Narada World, 72438-11390-2-8, 2002
label website
Iranian-born, Indian-raised Azam Ali has established a solid name for herself as a stunning vocalist in the Lisa Gerrard / Loreena McKennitt / Soeur Keyrouz vein. Her three releases for WorldMusic group Vas (In the Garden of Souls, Offerings and Shunyata) were launched with percussionist Greg Ellis while the present Portals of Grace is her first solo release. It swipes the listener into a time-slip whirlwind that deposits us into Medieval times somewhere in wider Europe. Sitting in our castle, we're attended to by an extremely well-versed and traveled female troubador/bard who's visited the Holy Land and parts of Africa and Andalusia during the crusades.

Citing Hildegard Von Bingen's songs as eliciting similar psychic responses in her as walking her childhood's temples in India to the prayers and chants of Vedic worship and Hindu bhajan, Azam Ali's music is modern sacred music in WorldBeat guise. It employs, in this instance, period instruments like the hammered dulcimer and hurdy gurdy for authenticity of milieu while fully exploiting modern production values and cross-cultural permutations to, as she says, "commune with God and sing His praises" by reinterpreting ancient songs.

From the early 14th century French "Lasse pour quois" to the Latin a capella quartet "O Quanta Qualia" with Nicole Baker, George Stearne and Mark Beasom rounding out the vocal contingent; from the Galician-Portuguese cantiga "Ben Pode Santa Maria" culled from a famous medieval collection of monophonic songs to "Inna-I-Malak", a Byzantine address to the Holy Virgin - Portals of Grace offers many doors to enter the inner shrine.

Some songs emit Arabian or Sephardic airs by employing pentatonic or other minor scales as well as using Middle-Eastern hand drums, duduk and oud. Others cull from the Courtly opus of Central Europe. Regardless, the main attraction is Ali's crystalline voice, a finely honed instrument fully in the service of emotive expression and ably supplemented by first-rate instrumental accompaniment that is anchored, as before, by percussionist Greg Ellis.

Unlike Soeur Keyrouz' standard-setting body of work on Harmonia Mundi -- authentically Byzantine and performed by a full-fledged nun-cum-musical ethnologist -- Azam Ali adds just enough Western-friendly touches to make accessible this ancient art to 21st century Western ears opened to exotic otherness by the exploding WorldMusic genre, yet likely adversely predisposed toward stark, undiluted "church music".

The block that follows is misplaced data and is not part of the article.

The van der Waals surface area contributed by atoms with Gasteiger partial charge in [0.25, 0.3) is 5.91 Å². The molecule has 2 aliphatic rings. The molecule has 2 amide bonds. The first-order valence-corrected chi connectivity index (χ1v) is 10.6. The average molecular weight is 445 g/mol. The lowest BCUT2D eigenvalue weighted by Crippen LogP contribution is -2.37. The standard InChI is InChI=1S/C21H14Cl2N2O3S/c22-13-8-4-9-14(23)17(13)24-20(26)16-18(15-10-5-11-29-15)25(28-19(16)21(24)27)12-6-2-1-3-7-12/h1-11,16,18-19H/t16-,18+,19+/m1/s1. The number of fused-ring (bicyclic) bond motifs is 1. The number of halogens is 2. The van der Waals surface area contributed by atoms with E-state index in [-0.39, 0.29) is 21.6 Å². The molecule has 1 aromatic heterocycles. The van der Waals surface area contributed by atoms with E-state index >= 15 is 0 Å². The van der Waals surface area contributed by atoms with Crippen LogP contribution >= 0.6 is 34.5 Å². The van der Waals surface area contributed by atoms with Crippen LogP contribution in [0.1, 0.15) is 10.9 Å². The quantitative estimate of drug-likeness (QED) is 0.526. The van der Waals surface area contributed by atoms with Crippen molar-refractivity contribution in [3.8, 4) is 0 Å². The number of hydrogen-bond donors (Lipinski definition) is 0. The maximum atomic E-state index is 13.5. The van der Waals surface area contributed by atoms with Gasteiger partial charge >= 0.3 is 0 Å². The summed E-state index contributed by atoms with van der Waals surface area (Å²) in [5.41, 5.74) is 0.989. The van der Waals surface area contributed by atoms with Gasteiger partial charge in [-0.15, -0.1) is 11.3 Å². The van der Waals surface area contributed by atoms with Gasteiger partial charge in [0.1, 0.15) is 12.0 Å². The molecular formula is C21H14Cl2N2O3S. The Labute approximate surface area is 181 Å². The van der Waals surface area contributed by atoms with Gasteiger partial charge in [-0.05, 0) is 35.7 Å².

The concept of devotional music is finally catching on in earnest in the West. From Jai Uttal, Anand Jesse and Deva Premal on the neo-Hindu side to Omar Faruk Tekbilek, Nusrat Fateh Ali Khan and successors on the Sufi/Qawwali end, from formations like Tulku, Axiom of Choice and Rasa to multicultural adventurers like Cheb i Sabbah, Shafqat Ali Khan or compilations like Trance Planet and growing international sacred music festivals, more and more listeners are reintroduced to the age-old tradition of using music as a form of prayer.

Portals of Grace is the latest such reminder in an illustrious line of forbears. It stands solidly on the shoulders of Ali's work with Vas and could, in fact, have been issued as a Vas release without breaking the concept. Although, by now going solo, Azam Ali's name might only win further momentum to win her the popular acclaim she so clearly deserves.

And don't let the religious subtext here derail you. None of the lyrics are in English. You get to imbibe the sacred vibrations without battling any mental conflicts of belief or particular expression. In fact, you may enjoy these songs purely on their musical merit, or admire Ali for her vocal skills. As you relax into the flow, the other message is bound to touch you in whatever way is appropriate - quite without any doing or volition. That's the great power and secret of music - it affects us in subtle ways we need not consciously account for.